For activists committed to building a more democratic, open, and sustainable world, one question looms larger than all others: How do we create social change?
One small step each day over 10 years adds up to a whole lot of change. One small step of mine added to one small step of yours — now we’re talking.
Art to me is about changing the way that I, or other people, experience or see the world or their place in the world.
A commons-based economy cannot thrive without appropriate institutions, especially those that represent a "partner state" approach.
It’s remembered as the global march for climate justice, but how did that word “justice” get into the title of the huge rallies that took place in New York and other cities this September?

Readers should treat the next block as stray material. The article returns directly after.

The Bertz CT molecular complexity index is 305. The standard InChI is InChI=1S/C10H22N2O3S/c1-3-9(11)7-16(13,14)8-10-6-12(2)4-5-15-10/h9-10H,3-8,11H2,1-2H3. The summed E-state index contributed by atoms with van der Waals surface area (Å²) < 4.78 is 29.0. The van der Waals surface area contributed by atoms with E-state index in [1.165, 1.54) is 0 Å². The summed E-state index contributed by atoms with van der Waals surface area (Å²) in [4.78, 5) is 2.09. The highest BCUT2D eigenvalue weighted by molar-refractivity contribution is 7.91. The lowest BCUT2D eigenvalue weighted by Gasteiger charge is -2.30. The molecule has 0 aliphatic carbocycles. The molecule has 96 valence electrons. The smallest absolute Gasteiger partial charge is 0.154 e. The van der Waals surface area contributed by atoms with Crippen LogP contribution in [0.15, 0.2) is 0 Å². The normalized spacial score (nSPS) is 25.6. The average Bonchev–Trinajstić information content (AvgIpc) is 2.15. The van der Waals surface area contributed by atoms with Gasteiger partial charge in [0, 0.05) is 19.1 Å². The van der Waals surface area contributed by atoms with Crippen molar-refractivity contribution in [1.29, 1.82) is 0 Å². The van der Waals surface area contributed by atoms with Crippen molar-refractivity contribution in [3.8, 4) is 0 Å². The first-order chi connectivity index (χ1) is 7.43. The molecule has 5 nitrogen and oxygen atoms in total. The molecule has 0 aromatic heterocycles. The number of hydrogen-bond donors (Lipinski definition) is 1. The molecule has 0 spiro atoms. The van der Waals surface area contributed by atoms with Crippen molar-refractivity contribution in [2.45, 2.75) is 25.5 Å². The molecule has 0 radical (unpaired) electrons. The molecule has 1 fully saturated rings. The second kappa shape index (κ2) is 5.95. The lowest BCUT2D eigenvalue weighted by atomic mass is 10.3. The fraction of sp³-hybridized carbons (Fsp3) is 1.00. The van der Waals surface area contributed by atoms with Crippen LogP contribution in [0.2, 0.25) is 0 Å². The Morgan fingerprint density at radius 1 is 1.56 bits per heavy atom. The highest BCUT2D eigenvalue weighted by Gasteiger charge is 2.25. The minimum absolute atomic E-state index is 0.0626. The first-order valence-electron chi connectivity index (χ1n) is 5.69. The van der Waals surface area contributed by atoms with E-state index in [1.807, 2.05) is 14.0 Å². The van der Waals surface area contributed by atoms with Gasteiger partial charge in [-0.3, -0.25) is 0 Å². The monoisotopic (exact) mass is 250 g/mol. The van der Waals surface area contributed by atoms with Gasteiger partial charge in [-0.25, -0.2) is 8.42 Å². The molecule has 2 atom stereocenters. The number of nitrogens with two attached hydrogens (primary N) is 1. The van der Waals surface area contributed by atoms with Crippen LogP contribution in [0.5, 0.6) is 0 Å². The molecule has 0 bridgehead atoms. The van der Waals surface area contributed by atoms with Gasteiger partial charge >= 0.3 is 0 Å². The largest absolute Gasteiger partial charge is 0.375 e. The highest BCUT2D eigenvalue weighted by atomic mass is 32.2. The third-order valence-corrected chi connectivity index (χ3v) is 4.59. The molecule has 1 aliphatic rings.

Futurefarmers is a diverse group of practitioners: artists, researchers, designers, architects, scientists and farmers.
If you want to change society—or are interested in aiding or evaluating the efforts of others to do so—some understanding of exactly how environmental circumstances affect such efforts could be extremely helpful.
Community is the only sensible context for change-making.
Doing stuff and communicating are the yin and yang energies of every social movement.
At Northwest Earth Institute, we often hear from people who are looking for ways to live more sustainably—in their local communities, on college campuses, within faith communities, and at work.
This is freespace and it’s day 27 of a grand civic hacking experiment.
Gar Alperovitz’s keynote speech at "The Summit" at Appalachian State in Boone, NC April 2013.